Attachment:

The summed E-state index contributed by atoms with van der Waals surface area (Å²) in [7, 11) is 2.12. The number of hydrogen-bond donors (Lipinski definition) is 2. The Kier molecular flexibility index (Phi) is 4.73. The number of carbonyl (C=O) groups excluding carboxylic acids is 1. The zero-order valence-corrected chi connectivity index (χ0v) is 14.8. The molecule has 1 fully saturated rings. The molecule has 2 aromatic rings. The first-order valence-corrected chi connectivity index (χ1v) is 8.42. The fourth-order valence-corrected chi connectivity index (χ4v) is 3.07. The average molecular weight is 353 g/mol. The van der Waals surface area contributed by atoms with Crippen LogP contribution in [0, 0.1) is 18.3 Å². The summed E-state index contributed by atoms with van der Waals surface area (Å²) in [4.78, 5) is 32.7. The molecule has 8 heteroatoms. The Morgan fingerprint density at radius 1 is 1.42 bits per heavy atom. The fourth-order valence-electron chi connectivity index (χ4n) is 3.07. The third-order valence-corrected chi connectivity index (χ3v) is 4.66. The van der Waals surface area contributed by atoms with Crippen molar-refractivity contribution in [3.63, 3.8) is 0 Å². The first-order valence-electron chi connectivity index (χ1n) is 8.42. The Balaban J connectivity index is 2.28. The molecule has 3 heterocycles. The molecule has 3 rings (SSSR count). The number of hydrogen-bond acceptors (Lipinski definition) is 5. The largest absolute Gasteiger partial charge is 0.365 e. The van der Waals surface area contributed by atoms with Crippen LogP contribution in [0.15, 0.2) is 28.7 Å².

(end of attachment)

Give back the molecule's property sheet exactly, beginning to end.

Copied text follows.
The summed E-state index contributed by atoms with van der Waals surface area (Å²) in [7, 11) is 2.12. The number of hydrogen-bond donors (Lipinski definition) is 2. The Kier molecular flexibility index (Phi) is 4.73. The number of carbonyl (C=O) groups excluding carboxylic acids is 1. The zero-order valence-corrected chi connectivity index (χ0v) is 14.8. The molecule has 1 fully saturated rings. The molecule has 2 aromatic rings. The first-order valence-corrected chi connectivity index (χ1v) is 8.42. The fourth-order valence-corrected chi connectivity index (χ4v) is 3.07. The average molecular weight is 353 g/mol. The van der Waals surface area contributed by atoms with Crippen LogP contribution in [0, 0.1) is 18.3 Å². The summed E-state index contributed by atoms with van der Waals surface area (Å²) in [4.78, 5) is 32.7. The molecule has 8 heteroatoms. The Morgan fingerprint density at radius 1 is 1.42 bits per heavy atom. The fourth-order valence-electron chi connectivity index (χ4n) is 3.07. The third-order valence-corrected chi connectivity index (χ3v) is 4.66. The van der Waals surface area contributed by atoms with Crippen molar-refractivity contribution in [3.63, 3.8) is 0 Å². The first-order valence-electron chi connectivity index (χ1n) is 8.42. The Balaban J connectivity index is 2.28. The molecule has 3 heterocycles. The molecule has 3 rings (SSSR count). The number of hydrogen-bond acceptors (Lipinski definition) is 5. The largest absolute Gasteiger partial charge is 0.365 e. The van der Waals surface area contributed by atoms with Crippen LogP contribution in [0.15, 0.2) is 28.7 Å².